Thomas Forest Himes was born in Crandon on June 10th 1923 to Colonel Forest H. Himes of the Wisconsin National guard and his wife. His father also owned the F.H. Himes Lumber and Coal Company in town. At the age of fourteen Thomas was sent to the St. John’s Northwestern Military Academy in Delafield, WI. During his four years there he excelled as a student, an athlete, a leader, and was immensely popular among his fellow cadets. A few of the awards and he received were:
President of the 1941 Senior Class
Member of the Officers Club
Most Likely to Succeed
Most Popular Captain
Most Efficient Cadet
Best All Around Fellow
Most Modest Cadet
Expert Rifle and Marksmen
Dr. Delafield Medal(Highest Honor for a Senior)
After Thomas’s extraordinary success at the academy he was admitted to Lawrence University where he finished a semester before joining the U.S. Army following the attack on Pearl Harbor. He was a member of the 4th Army 80th Division and deployed as Second Lieutenant and Platoon Leader. Thomas was sent to France on August 3rd 1944 where he swept across the country on foot liberating villages and towns. On September 25th 1944 in order to prepare for an attack on the German lines Lieutenant Himes, along with a few others, went on a reconnaissance mission to locate the German lines to allow their regiment to move into the most optimum position the night prior to the attack. But the Germans had this area heavily guarded and they shelled the U.S. soldiers killing Lieutenant Himes instantly. St. Johns Academy erected the Himes Memorial Fountain on their campus with funds given to them by the Himes family that stills stands today.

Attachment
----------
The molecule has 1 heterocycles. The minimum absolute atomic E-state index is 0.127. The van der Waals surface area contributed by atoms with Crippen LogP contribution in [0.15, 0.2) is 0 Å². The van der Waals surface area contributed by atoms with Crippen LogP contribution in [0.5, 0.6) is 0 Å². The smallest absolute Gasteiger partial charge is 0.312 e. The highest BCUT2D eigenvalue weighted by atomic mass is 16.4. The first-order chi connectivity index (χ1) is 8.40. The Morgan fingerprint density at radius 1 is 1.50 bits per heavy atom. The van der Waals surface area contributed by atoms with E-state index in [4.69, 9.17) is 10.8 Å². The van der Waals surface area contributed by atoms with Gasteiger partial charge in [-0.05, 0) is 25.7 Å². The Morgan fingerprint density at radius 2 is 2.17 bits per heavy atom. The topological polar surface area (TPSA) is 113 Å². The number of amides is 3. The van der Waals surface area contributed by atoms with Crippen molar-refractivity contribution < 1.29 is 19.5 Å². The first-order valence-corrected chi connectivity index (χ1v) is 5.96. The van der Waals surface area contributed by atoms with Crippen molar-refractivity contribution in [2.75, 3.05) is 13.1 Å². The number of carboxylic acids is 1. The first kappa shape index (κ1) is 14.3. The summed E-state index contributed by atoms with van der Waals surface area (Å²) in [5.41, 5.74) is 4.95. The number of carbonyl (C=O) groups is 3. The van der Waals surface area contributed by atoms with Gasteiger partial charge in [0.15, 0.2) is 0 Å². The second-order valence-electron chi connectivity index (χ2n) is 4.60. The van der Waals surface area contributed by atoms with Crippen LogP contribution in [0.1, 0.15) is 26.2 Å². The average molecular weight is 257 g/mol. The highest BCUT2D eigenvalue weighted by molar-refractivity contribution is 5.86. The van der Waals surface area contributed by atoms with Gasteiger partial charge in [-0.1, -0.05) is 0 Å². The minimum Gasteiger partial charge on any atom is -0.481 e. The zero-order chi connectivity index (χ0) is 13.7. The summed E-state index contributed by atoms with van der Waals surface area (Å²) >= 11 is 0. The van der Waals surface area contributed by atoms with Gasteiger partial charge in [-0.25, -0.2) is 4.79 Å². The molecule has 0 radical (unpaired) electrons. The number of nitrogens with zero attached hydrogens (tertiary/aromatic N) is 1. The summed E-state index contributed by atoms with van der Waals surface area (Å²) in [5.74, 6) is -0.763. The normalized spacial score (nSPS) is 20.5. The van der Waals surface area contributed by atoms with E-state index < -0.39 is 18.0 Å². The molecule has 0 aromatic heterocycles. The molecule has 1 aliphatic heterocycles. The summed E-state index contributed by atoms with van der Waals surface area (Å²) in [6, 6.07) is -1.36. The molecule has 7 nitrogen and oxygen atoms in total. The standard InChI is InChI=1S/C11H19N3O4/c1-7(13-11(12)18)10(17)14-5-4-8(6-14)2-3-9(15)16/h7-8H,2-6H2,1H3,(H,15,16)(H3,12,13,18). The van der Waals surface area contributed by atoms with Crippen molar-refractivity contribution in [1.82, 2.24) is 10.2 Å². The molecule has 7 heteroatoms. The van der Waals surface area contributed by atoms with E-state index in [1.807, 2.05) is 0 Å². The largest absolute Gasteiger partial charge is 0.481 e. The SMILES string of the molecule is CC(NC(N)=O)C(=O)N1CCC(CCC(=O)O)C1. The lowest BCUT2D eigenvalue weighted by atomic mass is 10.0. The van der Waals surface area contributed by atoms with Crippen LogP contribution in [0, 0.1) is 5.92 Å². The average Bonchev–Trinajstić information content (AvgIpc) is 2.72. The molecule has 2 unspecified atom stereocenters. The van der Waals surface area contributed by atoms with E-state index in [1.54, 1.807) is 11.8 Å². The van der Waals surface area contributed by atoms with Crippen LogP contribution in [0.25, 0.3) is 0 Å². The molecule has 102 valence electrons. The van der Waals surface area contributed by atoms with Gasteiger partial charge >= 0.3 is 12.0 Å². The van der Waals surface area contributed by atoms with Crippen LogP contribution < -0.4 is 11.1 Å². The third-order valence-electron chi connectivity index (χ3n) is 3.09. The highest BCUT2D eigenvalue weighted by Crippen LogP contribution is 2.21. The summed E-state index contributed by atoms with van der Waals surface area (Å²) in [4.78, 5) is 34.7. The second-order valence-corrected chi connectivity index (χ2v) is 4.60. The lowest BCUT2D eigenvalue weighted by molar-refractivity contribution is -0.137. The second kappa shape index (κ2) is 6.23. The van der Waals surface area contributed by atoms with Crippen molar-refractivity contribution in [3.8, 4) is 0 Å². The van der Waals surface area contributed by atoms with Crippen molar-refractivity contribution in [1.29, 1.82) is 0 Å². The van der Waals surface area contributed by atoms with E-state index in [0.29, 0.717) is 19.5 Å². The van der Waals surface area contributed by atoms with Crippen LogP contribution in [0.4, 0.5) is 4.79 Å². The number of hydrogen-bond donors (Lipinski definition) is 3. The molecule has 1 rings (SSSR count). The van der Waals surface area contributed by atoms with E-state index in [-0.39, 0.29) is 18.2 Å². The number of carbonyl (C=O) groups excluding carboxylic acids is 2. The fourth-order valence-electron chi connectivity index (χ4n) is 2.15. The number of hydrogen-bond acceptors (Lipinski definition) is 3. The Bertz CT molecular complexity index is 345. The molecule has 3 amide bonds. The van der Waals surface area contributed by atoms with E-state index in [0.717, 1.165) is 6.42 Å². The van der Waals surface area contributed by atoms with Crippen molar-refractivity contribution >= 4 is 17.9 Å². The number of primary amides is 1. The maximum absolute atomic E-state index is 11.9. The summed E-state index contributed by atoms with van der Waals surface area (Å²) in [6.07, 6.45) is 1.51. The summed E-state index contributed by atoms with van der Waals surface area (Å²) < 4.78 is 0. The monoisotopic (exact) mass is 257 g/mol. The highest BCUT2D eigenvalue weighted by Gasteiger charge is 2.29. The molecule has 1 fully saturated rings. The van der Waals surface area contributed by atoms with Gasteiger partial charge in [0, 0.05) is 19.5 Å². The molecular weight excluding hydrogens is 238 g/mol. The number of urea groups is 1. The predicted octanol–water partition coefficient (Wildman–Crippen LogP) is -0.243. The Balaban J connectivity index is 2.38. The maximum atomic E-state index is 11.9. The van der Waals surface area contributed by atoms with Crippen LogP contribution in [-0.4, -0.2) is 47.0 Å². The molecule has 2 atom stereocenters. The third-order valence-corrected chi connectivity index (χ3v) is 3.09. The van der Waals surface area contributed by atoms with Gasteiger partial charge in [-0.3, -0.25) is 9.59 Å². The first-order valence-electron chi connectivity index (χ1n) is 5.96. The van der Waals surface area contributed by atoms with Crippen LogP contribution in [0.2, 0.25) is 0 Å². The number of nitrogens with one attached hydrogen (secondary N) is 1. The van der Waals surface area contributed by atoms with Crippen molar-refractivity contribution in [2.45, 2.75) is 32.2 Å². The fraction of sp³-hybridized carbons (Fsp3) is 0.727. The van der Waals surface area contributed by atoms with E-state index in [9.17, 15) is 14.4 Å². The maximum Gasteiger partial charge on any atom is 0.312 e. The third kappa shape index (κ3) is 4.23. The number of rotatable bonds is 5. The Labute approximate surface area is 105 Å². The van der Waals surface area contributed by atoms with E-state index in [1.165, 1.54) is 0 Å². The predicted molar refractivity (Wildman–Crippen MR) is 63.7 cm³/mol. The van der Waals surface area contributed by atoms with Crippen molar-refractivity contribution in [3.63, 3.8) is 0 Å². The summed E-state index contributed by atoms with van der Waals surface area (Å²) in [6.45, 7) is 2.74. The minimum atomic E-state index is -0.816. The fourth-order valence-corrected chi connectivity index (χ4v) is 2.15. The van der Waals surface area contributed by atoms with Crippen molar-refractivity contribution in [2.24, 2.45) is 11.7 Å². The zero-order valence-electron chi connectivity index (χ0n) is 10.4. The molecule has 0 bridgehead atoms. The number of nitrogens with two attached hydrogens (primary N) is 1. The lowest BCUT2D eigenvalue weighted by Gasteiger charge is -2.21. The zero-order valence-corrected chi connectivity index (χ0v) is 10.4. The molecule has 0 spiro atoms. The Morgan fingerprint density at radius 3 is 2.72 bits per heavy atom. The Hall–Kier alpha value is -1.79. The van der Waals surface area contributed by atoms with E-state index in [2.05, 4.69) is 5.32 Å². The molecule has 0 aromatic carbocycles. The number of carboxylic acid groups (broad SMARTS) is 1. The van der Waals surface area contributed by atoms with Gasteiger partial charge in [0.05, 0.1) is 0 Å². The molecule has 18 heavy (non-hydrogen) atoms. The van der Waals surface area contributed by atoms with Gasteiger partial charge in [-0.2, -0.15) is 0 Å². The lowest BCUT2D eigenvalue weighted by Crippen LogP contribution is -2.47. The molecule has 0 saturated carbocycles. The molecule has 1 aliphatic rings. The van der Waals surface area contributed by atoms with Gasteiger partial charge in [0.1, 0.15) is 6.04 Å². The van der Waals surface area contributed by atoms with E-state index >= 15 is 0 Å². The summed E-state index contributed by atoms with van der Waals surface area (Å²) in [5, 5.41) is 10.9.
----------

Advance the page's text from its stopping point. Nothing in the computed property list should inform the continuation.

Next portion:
This is only one of the many stories of the brave men and women from Forest County who chose to serve their country and accomplish tremendous feats in the face of death and war. We should be proud of our veterans and very thankful! To learn more about local residents who served in the military visit the Veterans Office and Museum on Main St. in Crandon.
My second week as the summer archivist was fantastic! On Monday I received a wonderful tour of the Forest County Historical Society Museum from Terry Thompson. There are a lot of neat displays and fascinating stories that can be found at the museum. I encourage everyone to plan a visit and support your local history! The museum hours are 10 am-4 pm on Tuesdays, Thursday, Friday, and Saturday.
My interesting find in the archival collection this week has to do with my family history. I came across a collection on The Flannery Sisters, a well known country singing duo from the 1930’s and my great great great aunts. Ruth Alene and Violet Flannery better known as “Billie and Allie” began their music debut by performing for concerts, parties, and singing in the church choir in their hometown of Gladstone, Michigan. Their mother and father were originally from Northern Wisconsin but moved to the Upper Peninsula. The Flannery sisters got their big break when a barn dance road show from Chicago played at the Gladstone theatre. Billie and Allie performed for the managers and then were asked to join the Midwest theatrical tour and sing on the radio in Chicago every weekend. A few of their recorded hits on their 1935 album were “Come Back to the Hills” and “Wild Western Moonlight”.
Consider taking some time to delve into your family history you never know what you are going to find!